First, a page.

It would be understandable if the family and friends of slain real-estate agent Vivian Martin took credit for trial dates finally being set for the two accused killers, Robert Brooks, 29, and Grant Cooper, 25. And, area residents would certainly be justified in pointing out that a visiting judge, Lee Sinclair, moved this high-profile case forward in just seven days — after it had languished on Mahoning County Common Pleas Court Judge James Evans’ docket for years.
Martin, 67, a well respected businesswoman and popular member of the black community, was brutally murdered Sept. 20, 2010, after she was lured to a home she was trying to sell in the 3100 block of Nelson Avenue. Prosecutors contend that Brooks and Cooper killed Martin and set the house on fire to cover up the crime.
Frustrated with the numerous continuances and delays in the case, the victim’s family and friends went on the record with Vindicator Reporter Joe Gorman and blasted Judge Evans for failing to bring the defendants to trial.
The front-page story published June 8 triggered intense debate, prompting Evans to send a letter announcing his retirement to the administrative judge of the Common Pleas Court, Lou D’Apolito.
While that may explain why there was no movement on the case recently, it certainly doesn’t let Evans off the hook for the lack of substantive progress last year, or the year before.
It’s unfortunate that Evans’ handling of the case will be part of his record on the bench, because his 15-year tenure has reflected a strong commitment to the law and a dedication to honesty and fairness.
As a result of The Vindicator’s story (“Justice Delayed — 2 accused of murder still await their day in court 4 years later”) turning the public spotlight on the case, we called on Ohio Supreme Court Chief Justice Maureen O’Connor to conduct an administrative review of Judge Evans’ conduct.
We aren’t interested in laying blame or turning this into a public spectacle.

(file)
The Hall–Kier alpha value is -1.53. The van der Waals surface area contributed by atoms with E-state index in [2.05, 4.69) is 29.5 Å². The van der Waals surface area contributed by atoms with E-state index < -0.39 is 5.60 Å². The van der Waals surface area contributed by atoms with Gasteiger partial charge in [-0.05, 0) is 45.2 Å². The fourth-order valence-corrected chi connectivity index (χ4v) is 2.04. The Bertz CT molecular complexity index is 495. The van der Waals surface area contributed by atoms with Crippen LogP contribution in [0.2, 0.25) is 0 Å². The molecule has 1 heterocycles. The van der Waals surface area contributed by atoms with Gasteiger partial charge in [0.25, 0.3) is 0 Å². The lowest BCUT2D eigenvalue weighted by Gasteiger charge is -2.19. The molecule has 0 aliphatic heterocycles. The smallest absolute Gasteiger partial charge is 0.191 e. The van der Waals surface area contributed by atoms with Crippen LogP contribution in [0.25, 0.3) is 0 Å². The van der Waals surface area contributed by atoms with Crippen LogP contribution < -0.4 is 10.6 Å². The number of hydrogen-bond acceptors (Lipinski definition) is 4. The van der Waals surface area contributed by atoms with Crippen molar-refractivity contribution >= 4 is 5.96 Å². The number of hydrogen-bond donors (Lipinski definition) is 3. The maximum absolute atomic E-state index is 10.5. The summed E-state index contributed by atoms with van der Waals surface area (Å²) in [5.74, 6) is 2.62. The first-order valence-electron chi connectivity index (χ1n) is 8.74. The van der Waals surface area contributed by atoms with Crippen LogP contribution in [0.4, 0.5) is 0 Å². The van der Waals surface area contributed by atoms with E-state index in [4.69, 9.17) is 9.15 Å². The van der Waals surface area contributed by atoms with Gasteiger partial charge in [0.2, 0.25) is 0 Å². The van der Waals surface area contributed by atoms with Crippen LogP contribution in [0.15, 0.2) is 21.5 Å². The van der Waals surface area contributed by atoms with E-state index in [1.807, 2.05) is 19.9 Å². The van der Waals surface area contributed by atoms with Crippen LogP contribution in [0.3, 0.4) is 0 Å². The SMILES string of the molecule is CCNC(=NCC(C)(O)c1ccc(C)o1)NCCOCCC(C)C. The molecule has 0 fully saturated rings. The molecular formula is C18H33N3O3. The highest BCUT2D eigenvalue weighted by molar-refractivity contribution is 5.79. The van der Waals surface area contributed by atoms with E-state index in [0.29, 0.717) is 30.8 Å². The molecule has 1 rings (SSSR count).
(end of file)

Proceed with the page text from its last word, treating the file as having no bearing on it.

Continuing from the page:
Indeed, with Visiting Judge Sinclair moving the case along quickly — Brooks is scheduled to go to trial Sept. 22, while Cooper will be in the dock on Oct. 27 — there isn’t the urgency to find out why it took so long for the case to be brought to trial.
Nonetheless, the public has a right to know what caused the delays and whether Judge Evans was overly accommodating as far as the prosecutors and defense lawyers were concerned.
Point of contention
The criminal docket of the Mahoning County Common Pleas Court has long been a point of contention for judicial candidates, and over the years the Ohio Supreme Court has sent in staffers to work with the local officials to help break the logjam.
Judge R. Scott Krichbaum has consistently had the lowest number of cases pending and has been praised by Supreme Court justices present and past for his docket-management skills.
We aren’t suggesting that Krichbaum’s style is the only way to conduct the court’s business, but it has proven to be effective.
One of the explanations from Evans for the delay in the Martin case is that the Defense Department was slow in turning over the military records of the two defendants sought by their lawyers.
We would hope the chief justice looks into that complaint and determines whether the seriousness of this case was ignored by federal bureaucrats.
In the end, however, the family and friends of Vivian Martin can now rest assured that Visiting Judge Sinclair will keep moving this case forward.